We moved down the lake to the area near Shady Grove Park and set up our flatlines again. There wasn’t as much surface action in the area, but we could see fish on the graph. It didn’t take long to connect. The bait alarm screamed on one of the reels, and the fight was on. We knew pretty quickly this wasn’t a big striper, but Jonathon had a good fight from a chunky Lanier spotted bass and landed one of about 3 pounds. His big smile was evidence that the fat green fish was just fine in his book.
We saw a couple of other nearby boats land a striper or two, and we were continuing to see bait and fish on the graph, so we kept dragging the freelines while we made random casts with the topwater baits.
Just down the bank from where we boated the spotted bass, a bait alarm went off again. This time we could tell we had what we were looking for. Pulling the rod out of the stern-mounted holder, Jerry handed the bowing rod to Michael, and the fight was on. After a few exciting minutes, Michael led a striper of about 16 pounds to the net. It was his biggest fish ever!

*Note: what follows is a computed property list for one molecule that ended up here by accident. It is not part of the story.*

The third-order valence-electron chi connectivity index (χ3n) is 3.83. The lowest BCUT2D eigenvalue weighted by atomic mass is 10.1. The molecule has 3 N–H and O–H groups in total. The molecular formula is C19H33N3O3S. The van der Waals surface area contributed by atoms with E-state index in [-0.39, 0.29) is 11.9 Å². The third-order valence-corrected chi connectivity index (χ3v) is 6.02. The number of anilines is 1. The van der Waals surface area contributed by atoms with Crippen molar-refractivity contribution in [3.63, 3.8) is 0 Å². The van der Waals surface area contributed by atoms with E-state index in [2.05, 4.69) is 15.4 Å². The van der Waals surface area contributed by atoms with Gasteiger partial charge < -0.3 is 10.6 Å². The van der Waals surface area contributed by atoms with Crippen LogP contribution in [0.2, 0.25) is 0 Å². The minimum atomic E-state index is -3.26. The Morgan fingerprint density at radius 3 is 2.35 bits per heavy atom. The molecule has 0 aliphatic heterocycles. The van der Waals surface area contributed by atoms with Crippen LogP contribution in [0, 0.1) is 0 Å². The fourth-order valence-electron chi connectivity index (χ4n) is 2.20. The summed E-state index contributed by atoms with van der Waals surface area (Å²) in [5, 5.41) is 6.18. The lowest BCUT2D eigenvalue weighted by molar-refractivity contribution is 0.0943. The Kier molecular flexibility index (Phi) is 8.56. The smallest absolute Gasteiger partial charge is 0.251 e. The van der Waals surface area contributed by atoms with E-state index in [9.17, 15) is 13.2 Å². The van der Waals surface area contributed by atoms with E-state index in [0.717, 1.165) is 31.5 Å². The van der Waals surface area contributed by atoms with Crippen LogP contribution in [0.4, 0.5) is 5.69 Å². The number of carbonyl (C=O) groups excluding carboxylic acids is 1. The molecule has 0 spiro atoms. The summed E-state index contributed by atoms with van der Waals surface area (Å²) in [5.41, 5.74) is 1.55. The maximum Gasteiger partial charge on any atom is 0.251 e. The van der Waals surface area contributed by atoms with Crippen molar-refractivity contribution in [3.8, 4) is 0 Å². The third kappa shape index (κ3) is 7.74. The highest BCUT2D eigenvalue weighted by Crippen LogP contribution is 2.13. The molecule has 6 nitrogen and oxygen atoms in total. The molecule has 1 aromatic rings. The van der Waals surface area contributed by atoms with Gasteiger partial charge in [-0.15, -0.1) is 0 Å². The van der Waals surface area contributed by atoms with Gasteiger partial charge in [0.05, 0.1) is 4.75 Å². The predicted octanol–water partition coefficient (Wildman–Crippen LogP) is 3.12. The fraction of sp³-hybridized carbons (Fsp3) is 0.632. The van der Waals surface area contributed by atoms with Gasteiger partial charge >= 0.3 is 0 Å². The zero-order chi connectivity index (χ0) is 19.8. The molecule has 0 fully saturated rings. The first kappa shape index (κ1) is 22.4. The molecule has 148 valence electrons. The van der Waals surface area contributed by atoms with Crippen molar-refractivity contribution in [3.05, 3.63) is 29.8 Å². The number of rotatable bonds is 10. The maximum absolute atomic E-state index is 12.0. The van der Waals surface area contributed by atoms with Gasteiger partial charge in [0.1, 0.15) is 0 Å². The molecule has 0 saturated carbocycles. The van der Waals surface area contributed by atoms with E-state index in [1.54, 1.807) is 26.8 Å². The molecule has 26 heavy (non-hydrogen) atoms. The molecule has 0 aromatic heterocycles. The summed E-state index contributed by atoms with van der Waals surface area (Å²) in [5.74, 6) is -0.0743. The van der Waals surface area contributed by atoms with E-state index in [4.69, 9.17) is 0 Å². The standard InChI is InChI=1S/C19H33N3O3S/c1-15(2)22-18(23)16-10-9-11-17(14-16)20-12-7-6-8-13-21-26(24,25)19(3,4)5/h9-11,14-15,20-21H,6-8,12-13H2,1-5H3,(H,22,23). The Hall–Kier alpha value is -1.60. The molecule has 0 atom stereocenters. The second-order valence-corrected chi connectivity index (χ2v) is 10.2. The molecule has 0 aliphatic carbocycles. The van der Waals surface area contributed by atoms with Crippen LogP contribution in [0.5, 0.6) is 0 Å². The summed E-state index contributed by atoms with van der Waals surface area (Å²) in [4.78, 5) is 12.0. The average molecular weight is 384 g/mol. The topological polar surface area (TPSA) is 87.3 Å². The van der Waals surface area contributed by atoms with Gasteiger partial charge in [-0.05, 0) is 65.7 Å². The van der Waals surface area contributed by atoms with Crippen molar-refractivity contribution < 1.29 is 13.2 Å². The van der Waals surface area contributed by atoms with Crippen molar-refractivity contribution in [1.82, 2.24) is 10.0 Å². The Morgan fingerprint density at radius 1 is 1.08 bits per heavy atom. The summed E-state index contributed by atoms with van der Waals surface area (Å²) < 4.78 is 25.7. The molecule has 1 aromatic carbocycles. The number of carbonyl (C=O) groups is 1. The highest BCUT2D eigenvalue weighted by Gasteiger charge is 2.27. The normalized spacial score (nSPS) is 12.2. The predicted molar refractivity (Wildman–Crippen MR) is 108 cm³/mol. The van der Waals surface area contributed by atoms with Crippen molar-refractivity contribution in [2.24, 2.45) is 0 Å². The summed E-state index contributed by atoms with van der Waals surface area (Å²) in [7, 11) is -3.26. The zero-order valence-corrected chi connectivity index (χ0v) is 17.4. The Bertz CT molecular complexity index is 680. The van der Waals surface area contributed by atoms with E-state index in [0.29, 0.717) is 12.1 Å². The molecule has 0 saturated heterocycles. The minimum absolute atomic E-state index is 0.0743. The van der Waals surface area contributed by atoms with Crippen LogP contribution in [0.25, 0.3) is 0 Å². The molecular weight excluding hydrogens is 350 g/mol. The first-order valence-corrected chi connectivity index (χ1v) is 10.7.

Since we went out in early November, the conditions weren’t quite at the level they are likely to be in December and through the rest of the winter months.
“When the water temperature gets to the low 50s, I will be working the back half of the creeks almost exclusively,” said Jerry. “In water temperatures colder than 50 degrees, bluebacks and shad move in to the creeks looking for warmer water and the stripers come with them to feed.”
Jerry said that larger feeder creeks like Flat Creek and Shoal Creek are good targets in December. He starts his search about midway to the back and works toward the back paying particular attention to secondary points and pockets off the main creek channel.
During the winter, flocks of birds will often gather over feeding stripers and dive on the bait that is driven to the surface.
“You can often find fish under the birds,” says Jerry. “But I like to find fish before the birds do. If you can see the birds, so can other anglers.”
On a typical December day, Jerry will begin by casting a 1/2-oz. bucktail jigs or a Super Fluke to schooling fish. Jigs are typically white with a white or chartreuse trailer and the Fluke (also in white) is offered on a 1/0 hook inserted sideways through the Flukes mouth. This gives more action to the bait as it is pumped back to the boat on the retrieve.